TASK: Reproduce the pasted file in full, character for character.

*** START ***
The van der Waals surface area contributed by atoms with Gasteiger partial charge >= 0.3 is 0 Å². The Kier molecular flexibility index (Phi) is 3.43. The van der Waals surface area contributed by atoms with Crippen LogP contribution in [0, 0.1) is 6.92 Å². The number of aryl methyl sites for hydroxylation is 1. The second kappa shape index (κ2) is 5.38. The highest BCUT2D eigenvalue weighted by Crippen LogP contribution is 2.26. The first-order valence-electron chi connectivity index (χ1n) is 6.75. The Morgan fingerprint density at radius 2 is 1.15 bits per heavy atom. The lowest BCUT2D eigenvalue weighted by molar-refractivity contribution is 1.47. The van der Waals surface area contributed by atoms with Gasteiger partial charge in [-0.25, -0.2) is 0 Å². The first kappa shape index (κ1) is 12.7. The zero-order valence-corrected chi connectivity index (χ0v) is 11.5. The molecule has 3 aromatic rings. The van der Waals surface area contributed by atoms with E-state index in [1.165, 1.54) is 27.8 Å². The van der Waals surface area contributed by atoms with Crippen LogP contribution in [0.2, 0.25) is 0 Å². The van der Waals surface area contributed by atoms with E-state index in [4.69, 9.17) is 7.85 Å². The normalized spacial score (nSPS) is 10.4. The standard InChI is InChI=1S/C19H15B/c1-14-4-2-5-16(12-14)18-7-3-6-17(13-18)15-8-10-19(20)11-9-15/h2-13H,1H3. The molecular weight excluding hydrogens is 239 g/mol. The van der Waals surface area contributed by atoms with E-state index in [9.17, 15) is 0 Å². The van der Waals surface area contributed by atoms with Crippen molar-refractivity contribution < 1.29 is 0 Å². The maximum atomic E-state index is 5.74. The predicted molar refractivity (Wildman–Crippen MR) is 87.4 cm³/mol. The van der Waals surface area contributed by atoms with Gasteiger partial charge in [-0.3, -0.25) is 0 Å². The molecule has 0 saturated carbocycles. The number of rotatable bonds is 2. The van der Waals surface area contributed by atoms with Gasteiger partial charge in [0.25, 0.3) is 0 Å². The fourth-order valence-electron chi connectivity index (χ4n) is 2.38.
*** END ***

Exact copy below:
The van der Waals surface area contributed by atoms with Gasteiger partial charge >= 0.3 is 0 Å². The Kier molecular flexibility index (Phi) is 3.43. The van der Waals surface area contributed by atoms with Crippen LogP contribution in [0, 0.1) is 6.92 Å². The number of aryl methyl sites for hydroxylation is 1. The second kappa shape index (κ2) is 5.38. The highest BCUT2D eigenvalue weighted by Crippen LogP contribution is 2.26. The first-order valence-electron chi connectivity index (χ1n) is 6.75. The Morgan fingerprint density at radius 2 is 1.15 bits per heavy atom. The lowest BCUT2D eigenvalue weighted by molar-refractivity contribution is 1.47. The van der Waals surface area contributed by atoms with Gasteiger partial charge in [-0.25, -0.2) is 0 Å². The first kappa shape index (κ1) is 12.7. The zero-order valence-corrected chi connectivity index (χ0v) is 11.5. The molecule has 3 aromatic rings. The van der Waals surface area contributed by atoms with E-state index in [1.165, 1.54) is 27.8 Å². The van der Waals surface area contributed by atoms with Crippen LogP contribution in [0.2, 0.25) is 0 Å². The van der Waals surface area contributed by atoms with E-state index in [4.69, 9.17) is 7.85 Å². The normalized spacial score (nSPS) is 10.4. The standard InChI is InChI=1S/C19H15B/c1-14-4-2-5-16(12-14)18-7-3-6-17(13-18)15-8-10-19(20)11-9-15/h2-13H,1H3. The molecular weight excluding hydrogens is 239 g/mol. The van der Waals surface area contributed by atoms with E-state index in [9.17, 15) is 0 Å². The van der Waals surface area contributed by atoms with Crippen molar-refractivity contribution < 1.29 is 0 Å². The maximum atomic E-state index is 5.74. The predicted molar refractivity (Wildman–Crippen MR) is 87.4 cm³/mol. The van der Waals surface area contributed by atoms with Gasteiger partial charge in [-0.3, -0.25) is 0 Å². The molecule has 0 saturated carbocycles. The number of rotatable bonds is 2. The van der Waals surface area contributed by atoms with Gasteiger partial charge in [0.25, 0.3) is 0 Å². The fourth-order valence-electron chi connectivity index (χ4n) is 2.38.